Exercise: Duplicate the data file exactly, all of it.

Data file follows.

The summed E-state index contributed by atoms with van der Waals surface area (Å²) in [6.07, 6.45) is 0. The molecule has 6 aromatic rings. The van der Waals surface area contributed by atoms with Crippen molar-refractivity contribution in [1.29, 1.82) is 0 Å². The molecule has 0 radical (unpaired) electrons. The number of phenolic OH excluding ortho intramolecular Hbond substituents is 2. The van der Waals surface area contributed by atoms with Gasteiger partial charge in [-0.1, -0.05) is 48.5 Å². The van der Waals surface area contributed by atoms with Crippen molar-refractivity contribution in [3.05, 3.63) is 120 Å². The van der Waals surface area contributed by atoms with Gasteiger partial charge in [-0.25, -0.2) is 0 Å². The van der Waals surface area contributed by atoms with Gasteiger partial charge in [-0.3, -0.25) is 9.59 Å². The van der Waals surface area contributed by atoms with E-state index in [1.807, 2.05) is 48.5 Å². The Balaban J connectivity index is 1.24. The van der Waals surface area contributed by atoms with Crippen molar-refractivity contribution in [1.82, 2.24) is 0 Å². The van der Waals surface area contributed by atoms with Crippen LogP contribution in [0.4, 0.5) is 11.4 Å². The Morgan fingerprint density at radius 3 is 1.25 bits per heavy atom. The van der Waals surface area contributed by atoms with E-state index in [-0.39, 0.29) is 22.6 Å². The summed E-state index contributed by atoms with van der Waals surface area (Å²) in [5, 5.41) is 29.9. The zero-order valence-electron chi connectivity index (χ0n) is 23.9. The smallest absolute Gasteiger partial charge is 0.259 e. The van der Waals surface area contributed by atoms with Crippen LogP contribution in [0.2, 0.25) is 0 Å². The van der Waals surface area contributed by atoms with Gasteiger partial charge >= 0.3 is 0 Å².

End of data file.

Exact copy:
The summed E-state index contributed by atoms with van der Waals surface area (Å²) in [6.07, 6.45) is 0. The molecule has 6 aromatic rings. The van der Waals surface area contributed by atoms with Crippen molar-refractivity contribution in [1.29, 1.82) is 0 Å². The molecule has 0 radical (unpaired) electrons. The number of phenolic OH excluding ortho intramolecular Hbond substituents is 2. The van der Waals surface area contributed by atoms with Gasteiger partial charge in [-0.1, -0.05) is 48.5 Å². The van der Waals surface area contributed by atoms with Crippen molar-refractivity contribution in [3.05, 3.63) is 120 Å². The van der Waals surface area contributed by atoms with Gasteiger partial charge in [-0.25, -0.2) is 0 Å². The van der Waals surface area contributed by atoms with Gasteiger partial charge in [-0.3, -0.25) is 9.59 Å². The van der Waals surface area contributed by atoms with E-state index in [1.807, 2.05) is 48.5 Å². The Balaban J connectivity index is 1.24. The van der Waals surface area contributed by atoms with Crippen molar-refractivity contribution in [1.82, 2.24) is 0 Å². The van der Waals surface area contributed by atoms with Crippen LogP contribution in [0.4, 0.5) is 11.4 Å². The Morgan fingerprint density at radius 3 is 1.25 bits per heavy atom. The van der Waals surface area contributed by atoms with E-state index in [-0.39, 0.29) is 22.6 Å². The summed E-state index contributed by atoms with van der Waals surface area (Å²) in [5, 5.41) is 29.9. The zero-order valence-electron chi connectivity index (χ0n) is 23.9. The smallest absolute Gasteiger partial charge is 0.259 e. The van der Waals surface area contributed by atoms with Crippen LogP contribution in [0.2, 0.25) is 0 Å². The van der Waals surface area contributed by atoms with Gasteiger partial charge >= 0.3 is 0 Å².